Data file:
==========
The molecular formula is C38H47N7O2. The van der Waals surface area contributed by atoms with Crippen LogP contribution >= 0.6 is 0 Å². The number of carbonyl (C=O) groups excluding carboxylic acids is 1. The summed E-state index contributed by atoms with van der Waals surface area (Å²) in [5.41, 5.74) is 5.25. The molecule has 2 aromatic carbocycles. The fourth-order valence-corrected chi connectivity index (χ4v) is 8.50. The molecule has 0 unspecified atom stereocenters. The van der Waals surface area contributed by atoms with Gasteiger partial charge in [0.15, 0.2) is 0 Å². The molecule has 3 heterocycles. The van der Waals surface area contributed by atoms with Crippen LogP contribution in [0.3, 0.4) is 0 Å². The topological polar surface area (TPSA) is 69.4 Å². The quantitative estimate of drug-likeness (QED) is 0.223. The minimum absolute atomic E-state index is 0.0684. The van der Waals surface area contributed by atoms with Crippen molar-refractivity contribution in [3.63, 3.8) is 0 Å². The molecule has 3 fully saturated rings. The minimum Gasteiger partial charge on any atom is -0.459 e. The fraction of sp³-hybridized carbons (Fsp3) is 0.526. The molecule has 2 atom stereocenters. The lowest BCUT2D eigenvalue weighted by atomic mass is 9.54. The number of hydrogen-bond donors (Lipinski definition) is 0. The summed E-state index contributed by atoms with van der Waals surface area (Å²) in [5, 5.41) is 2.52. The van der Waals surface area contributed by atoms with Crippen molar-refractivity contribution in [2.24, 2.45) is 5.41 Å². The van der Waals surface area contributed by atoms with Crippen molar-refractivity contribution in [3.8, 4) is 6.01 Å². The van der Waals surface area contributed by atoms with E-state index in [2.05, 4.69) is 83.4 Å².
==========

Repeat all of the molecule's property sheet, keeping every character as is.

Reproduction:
The molecular formula is C38H47N7O2. The van der Waals surface area contributed by atoms with Crippen LogP contribution >= 0.6 is 0 Å². The number of carbonyl (C=O) groups excluding carboxylic acids is 1. The summed E-state index contributed by atoms with van der Waals surface area (Å²) in [5.41, 5.74) is 5.25. The molecule has 2 aromatic carbocycles. The fourth-order valence-corrected chi connectivity index (χ4v) is 8.50. The molecule has 0 unspecified atom stereocenters. The van der Waals surface area contributed by atoms with Gasteiger partial charge in [0.15, 0.2) is 0 Å². The molecule has 3 heterocycles. The van der Waals surface area contributed by atoms with Crippen LogP contribution in [0.3, 0.4) is 0 Å². The topological polar surface area (TPSA) is 69.4 Å². The quantitative estimate of drug-likeness (QED) is 0.223. The minimum absolute atomic E-state index is 0.0684. The van der Waals surface area contributed by atoms with Crippen molar-refractivity contribution in [3.63, 3.8) is 0 Å². The molecule has 3 fully saturated rings. The minimum Gasteiger partial charge on any atom is -0.459 e. The fraction of sp³-hybridized carbons (Fsp3) is 0.526. The molecule has 2 atom stereocenters. The lowest BCUT2D eigenvalue weighted by atomic mass is 9.54. The number of hydrogen-bond donors (Lipinski definition) is 0. The summed E-state index contributed by atoms with van der Waals surface area (Å²) in [5, 5.41) is 2.52. The van der Waals surface area contributed by atoms with Crippen molar-refractivity contribution in [2.24, 2.45) is 5.41 Å². The van der Waals surface area contributed by atoms with Crippen molar-refractivity contribution in [3.8, 4) is 6.01 Å². The van der Waals surface area contributed by atoms with E-state index in [2.05, 4.69) is 83.4 Å².